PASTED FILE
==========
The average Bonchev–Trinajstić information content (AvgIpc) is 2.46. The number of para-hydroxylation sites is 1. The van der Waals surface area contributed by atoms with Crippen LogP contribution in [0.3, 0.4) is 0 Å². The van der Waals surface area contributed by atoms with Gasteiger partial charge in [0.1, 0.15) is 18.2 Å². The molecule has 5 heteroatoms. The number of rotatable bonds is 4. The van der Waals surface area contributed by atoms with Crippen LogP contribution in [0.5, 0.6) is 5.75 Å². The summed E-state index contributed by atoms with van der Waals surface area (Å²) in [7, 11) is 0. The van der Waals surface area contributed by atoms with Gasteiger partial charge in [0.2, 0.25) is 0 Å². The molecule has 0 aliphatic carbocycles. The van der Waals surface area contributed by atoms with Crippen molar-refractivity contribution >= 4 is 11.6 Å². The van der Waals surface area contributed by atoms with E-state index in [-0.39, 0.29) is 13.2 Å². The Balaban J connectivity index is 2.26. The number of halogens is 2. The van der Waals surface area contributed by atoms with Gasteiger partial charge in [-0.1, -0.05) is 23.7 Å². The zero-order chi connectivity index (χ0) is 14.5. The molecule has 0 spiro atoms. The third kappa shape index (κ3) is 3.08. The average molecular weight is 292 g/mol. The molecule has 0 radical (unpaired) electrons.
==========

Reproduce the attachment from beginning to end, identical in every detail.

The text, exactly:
The average Bonchev–Trinajstić information content (AvgIpc) is 2.46. The number of para-hydroxylation sites is 1. The van der Waals surface area contributed by atoms with Crippen LogP contribution in [0.3, 0.4) is 0 Å². The van der Waals surface area contributed by atoms with Gasteiger partial charge in [0.1, 0.15) is 18.2 Å². The molecule has 5 heteroatoms. The number of rotatable bonds is 4. The van der Waals surface area contributed by atoms with Crippen LogP contribution in [0.5, 0.6) is 5.75 Å². The summed E-state index contributed by atoms with van der Waals surface area (Å²) in [7, 11) is 0. The van der Waals surface area contributed by atoms with Gasteiger partial charge in [0.2, 0.25) is 0 Å². The molecule has 0 aliphatic carbocycles. The van der Waals surface area contributed by atoms with Crippen molar-refractivity contribution >= 4 is 11.6 Å². The van der Waals surface area contributed by atoms with E-state index in [-0.39, 0.29) is 13.2 Å². The Balaban J connectivity index is 2.26. The number of halogens is 2. The van der Waals surface area contributed by atoms with Gasteiger partial charge in [-0.1, -0.05) is 23.7 Å². The zero-order chi connectivity index (χ0) is 14.5. The molecule has 0 spiro atoms. The third kappa shape index (κ3) is 3.08. The average molecular weight is 292 g/mol. The molecule has 0 radical (unpaired) electrons.